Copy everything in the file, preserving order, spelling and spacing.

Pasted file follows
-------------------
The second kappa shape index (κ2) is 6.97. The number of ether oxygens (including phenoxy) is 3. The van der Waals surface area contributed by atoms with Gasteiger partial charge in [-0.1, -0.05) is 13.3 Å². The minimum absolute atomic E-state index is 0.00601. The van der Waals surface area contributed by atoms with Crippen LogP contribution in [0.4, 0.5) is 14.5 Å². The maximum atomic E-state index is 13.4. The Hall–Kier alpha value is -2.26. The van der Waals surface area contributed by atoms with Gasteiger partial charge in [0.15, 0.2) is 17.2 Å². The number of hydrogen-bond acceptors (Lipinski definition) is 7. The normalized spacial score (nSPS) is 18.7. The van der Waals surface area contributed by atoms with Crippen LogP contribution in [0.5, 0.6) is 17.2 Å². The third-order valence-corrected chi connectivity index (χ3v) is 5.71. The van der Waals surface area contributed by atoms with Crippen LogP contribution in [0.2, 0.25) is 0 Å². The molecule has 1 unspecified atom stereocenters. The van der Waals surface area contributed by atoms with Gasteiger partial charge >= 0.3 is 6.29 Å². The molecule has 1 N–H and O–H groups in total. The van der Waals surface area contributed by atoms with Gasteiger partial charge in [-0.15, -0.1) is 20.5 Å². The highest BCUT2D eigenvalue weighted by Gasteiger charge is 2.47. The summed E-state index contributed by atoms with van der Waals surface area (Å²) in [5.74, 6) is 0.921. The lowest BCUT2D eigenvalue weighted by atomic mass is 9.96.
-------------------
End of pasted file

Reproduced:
The second kappa shape index (κ2) is 6.97. The number of ether oxygens (including phenoxy) is 3. The van der Waals surface area contributed by atoms with Gasteiger partial charge in [-0.1, -0.05) is 13.3 Å². The minimum absolute atomic E-state index is 0.00601. The van der Waals surface area contributed by atoms with Crippen LogP contribution in [0.4, 0.5) is 14.5 Å². The maximum atomic E-state index is 13.4. The Hall–Kier alpha value is -2.26. The van der Waals surface area contributed by atoms with Gasteiger partial charge in [0.15, 0.2) is 17.2 Å². The number of hydrogen-bond acceptors (Lipinski definition) is 7. The normalized spacial score (nSPS) is 18.7. The van der Waals surface area contributed by atoms with Crippen LogP contribution in [0.5, 0.6) is 17.2 Å². The third-order valence-corrected chi connectivity index (χ3v) is 5.71. The van der Waals surface area contributed by atoms with Crippen LogP contribution in [0.2, 0.25) is 0 Å². The molecule has 1 unspecified atom stereocenters. The van der Waals surface area contributed by atoms with Gasteiger partial charge >= 0.3 is 6.29 Å². The molecule has 1 N–H and O–H groups in total. The van der Waals surface area contributed by atoms with Gasteiger partial charge in [-0.15, -0.1) is 20.5 Å². The highest BCUT2D eigenvalue weighted by Gasteiger charge is 2.47. The summed E-state index contributed by atoms with van der Waals surface area (Å²) in [5.74, 6) is 0.921. The lowest BCUT2D eigenvalue weighted by atomic mass is 9.96.